By Donald Sassano
In Homeland Security Guest Contributor
Just when you thought you’d heard it all, here comes an emerging, slightly surreal strain of fear mongering regarding the ongoing P+5 effort to ink a nuclear deal with Iran.
According to some, what the West should really be afraid of is a diplomatic breakthrough. That’s right, we should fear success at Geneva II more than the sucking sound of potential hostilities, Iranian nuclear opacity, or the proliferation that would likely occur if negotiations go down in flames.
So then, why shouldn’t the Obama Administration and its negotiating partners strive to complete an agreement that could forestall us from digging an ever deeper and more dangerous Middle Eastern policy hole? Because, at least in (realist) theory, a non-nuclear Iran free to rise to its potential is likely to become a hegemonic threat.
Let’s assess this argument but first examine the broad contours of a deal, as well as some add on features that may yet amount to a strategic “grand bargain” with the Islamic Republic. Judge for yourself which path is likely to lead to a better outcome.
First, imagine an Iran free of sanctions, flush with burgeoning oil revenues and renewed international investment, possessing a circumscribed right to peaceful nuclear enrichment under the watchful eye of the IAEA. See an emerging global stakeholder, independent and generally resistant to the broad thrust of current U.S. Middle East policy, yet open to the cultivation of overlapping security interests – blunting Sunni extremism in Afghanistan, Iraq, and Syria, for example. Envision an ever more “exceptionalist” Iran, as is its nature and ours for that matter, but no longer the tiresome revolutionary rabble rouser we’ve endured for the last 35 years.
Moreover, stretch a bit and see a paradigm shift similar to what occurred at the time of America’s strategic opening to China, if less theatrical. (On second thought, imagine a U.S. president stepping off Air Force One upon landing in Tehran…). And with new attitudes see acceptance of, or at least resignation to, a legitimate and enduring Islamic Republic.
Finally, and stay with me on this, imagine an Iran that signs on, or at least acquiesces to a negotiated settlement between Israel and the Palestinians.
In short, see an Iran free to bloom both materially and in terms of its human capital, pragmatic but not wholly drained of anti-status quo fervor, sometimes constructive but often not, but at its worst nothing more than another in a long list of U.S. “frenemies”.
Not the best of all possible outcomes, perhaps, especially for neoconservatives, liberal interventionists, Arab chauvinists, or AIPAC, all of whom continue to seek regime change and the evisceration of every trace of otherwise lawful and legitimate Iranian nuclear enrichment capability.
This somewhat upbeat take could indeed be the outcome if smart, realistic and rigorous diplomatic engagement triumphs. I’d live with it in a heartbeat, given some nasty alternatives.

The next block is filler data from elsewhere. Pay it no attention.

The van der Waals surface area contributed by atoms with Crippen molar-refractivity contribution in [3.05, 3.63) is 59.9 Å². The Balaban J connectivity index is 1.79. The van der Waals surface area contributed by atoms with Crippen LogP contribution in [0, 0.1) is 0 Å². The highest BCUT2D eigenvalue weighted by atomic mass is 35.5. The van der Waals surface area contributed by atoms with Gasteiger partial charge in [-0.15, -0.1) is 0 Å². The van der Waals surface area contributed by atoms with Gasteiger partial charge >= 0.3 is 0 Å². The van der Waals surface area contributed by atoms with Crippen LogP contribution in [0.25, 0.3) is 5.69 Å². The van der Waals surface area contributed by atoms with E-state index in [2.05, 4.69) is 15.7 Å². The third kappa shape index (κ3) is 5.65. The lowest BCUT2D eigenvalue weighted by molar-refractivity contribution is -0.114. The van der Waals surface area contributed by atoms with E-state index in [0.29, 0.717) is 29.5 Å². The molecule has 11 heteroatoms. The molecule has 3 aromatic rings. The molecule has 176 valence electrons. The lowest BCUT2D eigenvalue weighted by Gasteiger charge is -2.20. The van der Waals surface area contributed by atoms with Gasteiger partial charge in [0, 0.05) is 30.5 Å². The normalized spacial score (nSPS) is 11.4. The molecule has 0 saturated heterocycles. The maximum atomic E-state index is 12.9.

But embedded at Geneva, according to the groups cited above, is a darker vision containing the seeds of Iranian regional domination. Here’s the argument: wouldn’t we be better off keeping Iran on its heels, hemmed in between a hostile Israeli-Saudi marriage of convenience and withering U.S. engineered sanctions? Heck, if keeping the pressure on is our paramount policy goal, perhaps we should rehabilitate the Taliban in Afghanistan as part of a far flung (okay, far-fetched) balancing coalition. Here I digress, but you get the point. Realist theory says we should keep Iran pinned down, unable to roam beyond its front yard.
At this point, geography, history, and a good bit of perspective is probably in order. Best let John Mearsheimer, today’s reigning realist, throw some cold water on the fantasy of unleashing an Iranian hegemon at Geneva:
“Iran is nowhere close to having the capability to become a hegemon in the Gulf. It does not have formidable conventional forces, and nobody worries much about it conquering any of its neighbors, especially because the United States would intervene to stop it. Nor is it clear that Tehran is pursuing nuclear weapons. The consensus opinion in the American intelligence community is that it is not. But even if that judgment proves wrong and Iran acquires a nuclear arsenal, it could not use that capability to dominate the Persian Gulf. Nuclear weapons provide states with little offensive capability and thus are ill suited for spreading Iran’s influence in its neighborhood. Furthermore, both Israel and the United States have nuclear weapons and would never tolerate Iran achieving regional hegemony….”
There we have it. The Waltz’s, Mearsheimer’s, and Desch’s I’ve read have never espoused the sort of threat inflation and worst case scenarios so prevalent among those that want to sabotage the ongoing negotiations in Geneva. Instead, they recognize that the U.S. can effectively deal with the unlikely event of an Iran hell bent on dominating the Gulf, whether it has obtained a nuclear weapons capability or not. I just wish those unwittingly standing realist arguments on their head could be a bit more, umm…realistic.
About the Author
Donald Sassano is a businessman with strong interests in Middle Eastern politics, U.S. Grand Strategy, and political theory. He completed his Master’s Degree in International Relations and Conflict Resolution with a concentration in Comparative and Security Issues at American Military University in 2013.
When he’s not reading and writing about foreign affairs, he works at commercial real estate to the extent necessary to keep a roof over his head. He resides with his wife Denise near Lake Erie in Rocky River, Ohio.
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